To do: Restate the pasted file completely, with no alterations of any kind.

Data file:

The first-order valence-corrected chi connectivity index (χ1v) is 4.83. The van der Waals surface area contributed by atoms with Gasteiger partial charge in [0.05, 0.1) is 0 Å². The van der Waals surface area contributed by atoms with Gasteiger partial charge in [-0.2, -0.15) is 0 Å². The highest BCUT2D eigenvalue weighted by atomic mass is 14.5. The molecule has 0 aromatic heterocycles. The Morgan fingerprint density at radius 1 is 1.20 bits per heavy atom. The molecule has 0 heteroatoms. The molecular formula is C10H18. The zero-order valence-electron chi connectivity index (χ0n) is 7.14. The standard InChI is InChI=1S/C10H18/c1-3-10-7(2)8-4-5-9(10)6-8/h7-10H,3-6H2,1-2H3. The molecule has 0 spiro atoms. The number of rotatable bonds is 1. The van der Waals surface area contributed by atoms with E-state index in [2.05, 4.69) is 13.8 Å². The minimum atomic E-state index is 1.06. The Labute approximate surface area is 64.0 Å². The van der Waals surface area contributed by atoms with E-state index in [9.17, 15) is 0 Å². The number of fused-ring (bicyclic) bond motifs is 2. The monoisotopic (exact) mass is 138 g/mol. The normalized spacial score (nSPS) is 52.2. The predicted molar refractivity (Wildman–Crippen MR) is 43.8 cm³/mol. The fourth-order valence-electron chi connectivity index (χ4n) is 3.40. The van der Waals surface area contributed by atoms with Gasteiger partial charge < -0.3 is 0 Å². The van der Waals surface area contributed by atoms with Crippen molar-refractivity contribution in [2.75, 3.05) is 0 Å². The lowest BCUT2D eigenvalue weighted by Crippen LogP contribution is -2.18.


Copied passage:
The first-order valence-corrected chi connectivity index (χ1v) is 4.83. The van der Waals surface area contributed by atoms with Gasteiger partial charge in [0.05, 0.1) is 0 Å². The van der Waals surface area contributed by atoms with Gasteiger partial charge in [-0.2, -0.15) is 0 Å². The highest BCUT2D eigenvalue weighted by atomic mass is 14.5. The molecule has 0 aromatic heterocycles. The Morgan fingerprint density at radius 1 is 1.20 bits per heavy atom. The molecule has 0 heteroatoms. The molecular formula is C10H18. The zero-order valence-electron chi connectivity index (χ0n) is 7.14. The standard InChI is InChI=1S/C10H18/c1-3-10-7(2)8-4-5-9(10)6-8/h7-10H,3-6H2,1-2H3. The molecule has 0 spiro atoms. The number of rotatable bonds is 1. The van der Waals surface area contributed by atoms with E-state index in [2.05, 4.69) is 13.8 Å². The minimum atomic E-state index is 1.06. The Labute approximate surface area is 64.0 Å². The van der Waals surface area contributed by atoms with E-state index in [9.17, 15) is 0 Å². The number of fused-ring (bicyclic) bond motifs is 2. The monoisotopic (exact) mass is 138 g/mol. The normalized spacial score (nSPS) is 52.2. The predicted molar refractivity (Wildman–Crippen MR) is 43.8 cm³/mol. The fourth-order valence-electron chi connectivity index (χ4n) is 3.40. The van der Waals surface area contributed by atoms with Gasteiger partial charge < -0.3 is 0 Å². The van der Waals surface area contributed by atoms with Crippen molar-refractivity contribution in [2.75, 3.05) is 0 Å². The lowest BCUT2D eigenvalue weighted by Crippen LogP contribution is -2.18.